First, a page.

Minicurso de ARPES com o prof. Claude Monney - Université de Fribourg

Minicurso de ARPES com o prof.  Claude Monney - Université de Fribourg

Aulas das 10 as 12 (sala 2003) e das 14 as 16 (sala 2009).

Programa do  minicurso.

Monday June 24:

Basics of ARPES: The first lecture of the week is devoted to the 
basics of angle-resolved photoemission spectroscopy (ARPES), which is 
the most employed technique to access the momentum-resolved electronic 
structure of materials. We will learn how the photoelectric effect is 
used to perform photoemission spectroscopy. We will also learn how to 
take advantage of the conservation of momentum to perform ARPES.

Tuesday June 25:

The spectral function in ARPES: This lecture will introduce the 
concept of the spectral function in photoemission. We will learn under 
which conditions we can model photoemission with the spectral function 
and will derive together relevant formulas. We will then see what 
information about many body physics is encoded in the spectral function.

Wednesday June 26:

The spectral function in ARPES 2: This lecture is a follow-up of the 
previous one. We will study famous examples from the scientific 
literature to illustrate how ARPES can access many body effects in 
correlated materials and how it can be modelled through the spectral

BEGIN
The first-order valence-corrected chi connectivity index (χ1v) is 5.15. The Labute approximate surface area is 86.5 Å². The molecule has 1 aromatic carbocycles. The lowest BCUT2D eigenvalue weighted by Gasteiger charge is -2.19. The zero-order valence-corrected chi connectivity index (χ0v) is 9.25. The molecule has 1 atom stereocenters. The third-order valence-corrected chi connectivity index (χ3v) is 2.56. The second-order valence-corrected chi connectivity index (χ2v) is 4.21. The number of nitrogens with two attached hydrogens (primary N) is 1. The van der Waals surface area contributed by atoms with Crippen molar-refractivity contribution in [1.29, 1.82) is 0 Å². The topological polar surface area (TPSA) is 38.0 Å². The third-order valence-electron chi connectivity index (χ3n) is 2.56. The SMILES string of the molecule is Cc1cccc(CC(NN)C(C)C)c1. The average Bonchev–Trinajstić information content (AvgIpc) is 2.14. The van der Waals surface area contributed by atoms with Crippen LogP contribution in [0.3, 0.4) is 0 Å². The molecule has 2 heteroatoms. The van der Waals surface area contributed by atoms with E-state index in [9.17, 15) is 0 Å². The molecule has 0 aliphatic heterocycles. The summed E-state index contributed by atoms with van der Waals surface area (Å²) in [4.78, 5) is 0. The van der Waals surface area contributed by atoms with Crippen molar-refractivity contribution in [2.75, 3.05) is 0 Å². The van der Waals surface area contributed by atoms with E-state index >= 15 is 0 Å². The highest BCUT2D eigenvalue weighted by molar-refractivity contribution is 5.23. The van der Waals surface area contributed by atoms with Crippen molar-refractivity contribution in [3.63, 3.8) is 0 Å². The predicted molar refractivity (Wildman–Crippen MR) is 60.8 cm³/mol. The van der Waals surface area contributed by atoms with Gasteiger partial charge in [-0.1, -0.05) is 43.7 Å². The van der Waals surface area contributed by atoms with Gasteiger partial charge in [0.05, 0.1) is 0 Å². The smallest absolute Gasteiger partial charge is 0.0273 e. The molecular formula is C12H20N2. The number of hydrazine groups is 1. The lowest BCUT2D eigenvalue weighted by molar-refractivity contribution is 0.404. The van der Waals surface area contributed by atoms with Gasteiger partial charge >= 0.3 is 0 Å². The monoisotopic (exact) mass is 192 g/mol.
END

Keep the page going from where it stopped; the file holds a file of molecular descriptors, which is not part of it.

function. Typically we will discuss together the effect of 
electron-phonon coupling or electron-electron interactions in ARPES.

Thursday June 27:

Basics of RIXS: This lecture is devoted to the basics of resonant 
inelastic x-ray scattering (RIXS). RIXS is a powerful and versatile 
x-ray spectroscopy. We will derive together the Kramers-Heisenberg 
formula describing RIXS using second-order perturbation theory. We 
will then discuss how a RIXS experiment is planned in practice, taking 
advantage of the absorption edge of relevant ions in materials and of 
the scattering geometry.

Friday June 28:

RIXS on correlated materials: In the last 10 years, the development of 
the RIXS technique and its application to correlated materials 
followed a steady and impressive development. We will illustrate this 
with examples from the scientific literature and discuss them in 
details. We show how RIXS can measure crystal field excitations, 
magnetic excitations or interband electron-hole excitations. We will 
discuss how one can take advantage of the RIXS cross-section to 
discriminate between these different excitations.